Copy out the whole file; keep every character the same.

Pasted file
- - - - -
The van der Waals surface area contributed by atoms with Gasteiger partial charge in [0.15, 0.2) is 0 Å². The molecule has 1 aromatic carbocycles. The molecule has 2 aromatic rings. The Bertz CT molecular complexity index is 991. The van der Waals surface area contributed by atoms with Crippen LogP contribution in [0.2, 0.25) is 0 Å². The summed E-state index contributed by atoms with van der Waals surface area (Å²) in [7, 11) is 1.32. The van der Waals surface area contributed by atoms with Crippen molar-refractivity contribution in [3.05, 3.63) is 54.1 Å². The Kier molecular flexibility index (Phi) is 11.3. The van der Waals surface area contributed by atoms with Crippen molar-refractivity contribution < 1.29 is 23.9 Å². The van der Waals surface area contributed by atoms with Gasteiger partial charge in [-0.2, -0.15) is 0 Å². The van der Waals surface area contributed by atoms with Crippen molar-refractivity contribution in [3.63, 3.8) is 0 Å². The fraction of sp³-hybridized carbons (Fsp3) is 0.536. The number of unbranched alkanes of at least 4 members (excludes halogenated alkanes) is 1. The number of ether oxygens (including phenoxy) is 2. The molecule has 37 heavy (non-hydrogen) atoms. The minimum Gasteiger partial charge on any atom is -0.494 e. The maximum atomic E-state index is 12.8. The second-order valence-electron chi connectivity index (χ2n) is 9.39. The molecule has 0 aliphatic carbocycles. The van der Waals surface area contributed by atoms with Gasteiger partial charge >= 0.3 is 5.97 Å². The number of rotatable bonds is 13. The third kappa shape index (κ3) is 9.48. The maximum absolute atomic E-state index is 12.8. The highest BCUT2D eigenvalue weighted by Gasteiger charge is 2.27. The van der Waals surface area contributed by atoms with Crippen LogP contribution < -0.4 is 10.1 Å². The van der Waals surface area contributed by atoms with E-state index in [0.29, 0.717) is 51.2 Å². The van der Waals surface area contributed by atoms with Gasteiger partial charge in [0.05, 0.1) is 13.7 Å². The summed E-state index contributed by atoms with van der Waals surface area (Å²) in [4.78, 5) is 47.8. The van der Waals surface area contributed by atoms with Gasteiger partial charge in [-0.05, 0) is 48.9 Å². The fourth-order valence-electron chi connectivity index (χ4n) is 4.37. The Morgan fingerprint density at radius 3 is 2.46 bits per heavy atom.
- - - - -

The van der Waals surface area contributed by atoms with Gasteiger partial charge in [0.15, 0.2) is 0 Å². The molecule has 1 aromatic carbocycles. The molecule has 2 aromatic rings. The Bertz CT molecular complexity index is 991. The van der Waals surface area contributed by atoms with Crippen LogP contribution in [0.2, 0.25) is 0 Å². The summed E-state index contributed by atoms with van der Waals surface area (Å²) in [7, 11) is 1.32. The van der Waals surface area contributed by atoms with Crippen molar-refractivity contribution in [3.05, 3.63) is 54.1 Å². The Kier molecular flexibility index (Phi) is 11.3. The van der Waals surface area contributed by atoms with Crippen molar-refractivity contribution < 1.29 is 23.9 Å². The van der Waals surface area contributed by atoms with Gasteiger partial charge in [-0.2, -0.15) is 0 Å². The van der Waals surface area contributed by atoms with Crippen molar-refractivity contribution in [3.63, 3.8) is 0 Å². The fraction of sp³-hybridized carbons (Fsp3) is 0.536. The number of unbranched alkanes of at least 4 members (excludes halogenated alkanes) is 1. The number of ether oxygens (including phenoxy) is 2. The molecule has 37 heavy (non-hydrogen) atoms. The minimum Gasteiger partial charge on any atom is -0.494 e. The maximum atomic E-state index is 12.8. The second-order valence-electron chi connectivity index (χ2n) is 9.39. The molecule has 0 aliphatic carbocycles. The van der Waals surface area contributed by atoms with Gasteiger partial charge >= 0.3 is 5.97 Å². The number of rotatable bonds is 13. The third kappa shape index (κ3) is 9.48. The maximum absolute atomic E-state index is 12.8. The highest BCUT2D eigenvalue weighted by Gasteiger charge is 2.27. The van der Waals surface area contributed by atoms with Crippen LogP contribution < -0.4 is 10.1 Å². The van der Waals surface area contributed by atoms with E-state index in [0.29, 0.717) is 51.2 Å². The van der Waals surface area contributed by atoms with Gasteiger partial charge in [0.05, 0.1) is 13.7 Å². The summed E-state index contributed by atoms with van der Waals surface area (Å²) in [4.78, 5) is 47.8. The van der Waals surface area contributed by atoms with Gasteiger partial charge in [-0.05, 0) is 48.9 Å². The fourth-order valence-electron chi connectivity index (χ4n) is 4.37. The Morgan fingerprint density at radius 3 is 2.46 bits per heavy atom.